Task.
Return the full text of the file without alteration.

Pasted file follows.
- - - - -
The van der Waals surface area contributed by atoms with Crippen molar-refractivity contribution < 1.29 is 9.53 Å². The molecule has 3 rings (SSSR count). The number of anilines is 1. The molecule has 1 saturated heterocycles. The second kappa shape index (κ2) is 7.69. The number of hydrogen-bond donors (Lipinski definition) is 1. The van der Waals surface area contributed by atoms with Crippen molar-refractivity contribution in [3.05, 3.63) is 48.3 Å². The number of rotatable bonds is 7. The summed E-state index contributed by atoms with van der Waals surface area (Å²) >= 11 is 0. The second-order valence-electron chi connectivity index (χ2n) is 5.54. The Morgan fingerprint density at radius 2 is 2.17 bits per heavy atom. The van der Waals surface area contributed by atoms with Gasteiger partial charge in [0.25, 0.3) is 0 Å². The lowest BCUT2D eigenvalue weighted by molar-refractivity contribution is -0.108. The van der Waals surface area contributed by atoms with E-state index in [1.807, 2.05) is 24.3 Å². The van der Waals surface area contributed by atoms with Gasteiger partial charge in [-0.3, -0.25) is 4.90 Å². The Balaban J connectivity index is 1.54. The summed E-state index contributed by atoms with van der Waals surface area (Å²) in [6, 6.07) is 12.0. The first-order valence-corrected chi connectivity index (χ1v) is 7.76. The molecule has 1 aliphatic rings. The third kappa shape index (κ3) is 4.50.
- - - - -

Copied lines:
The van der Waals surface area contributed by atoms with Crippen molar-refractivity contribution < 1.29 is 9.53 Å². The molecule has 3 rings (SSSR count). The number of anilines is 1. The molecule has 1 saturated heterocycles. The second kappa shape index (κ2) is 7.69. The number of hydrogen-bond donors (Lipinski definition) is 1. The van der Waals surface area contributed by atoms with Crippen molar-refractivity contribution in [3.05, 3.63) is 48.3 Å². The number of rotatable bonds is 7. The summed E-state index contributed by atoms with van der Waals surface area (Å²) >= 11 is 0. The second-order valence-electron chi connectivity index (χ2n) is 5.54. The Morgan fingerprint density at radius 2 is 2.17 bits per heavy atom. The van der Waals surface area contributed by atoms with Gasteiger partial charge in [0.25, 0.3) is 0 Å². The lowest BCUT2D eigenvalue weighted by molar-refractivity contribution is -0.108. The van der Waals surface area contributed by atoms with E-state index in [1.807, 2.05) is 24.3 Å². The van der Waals surface area contributed by atoms with Gasteiger partial charge in [-0.3, -0.25) is 4.90 Å². The Balaban J connectivity index is 1.54. The summed E-state index contributed by atoms with van der Waals surface area (Å²) in [6, 6.07) is 12.0. The first-order valence-corrected chi connectivity index (χ1v) is 7.76. The molecule has 1 aliphatic rings. The third kappa shape index (κ3) is 4.50.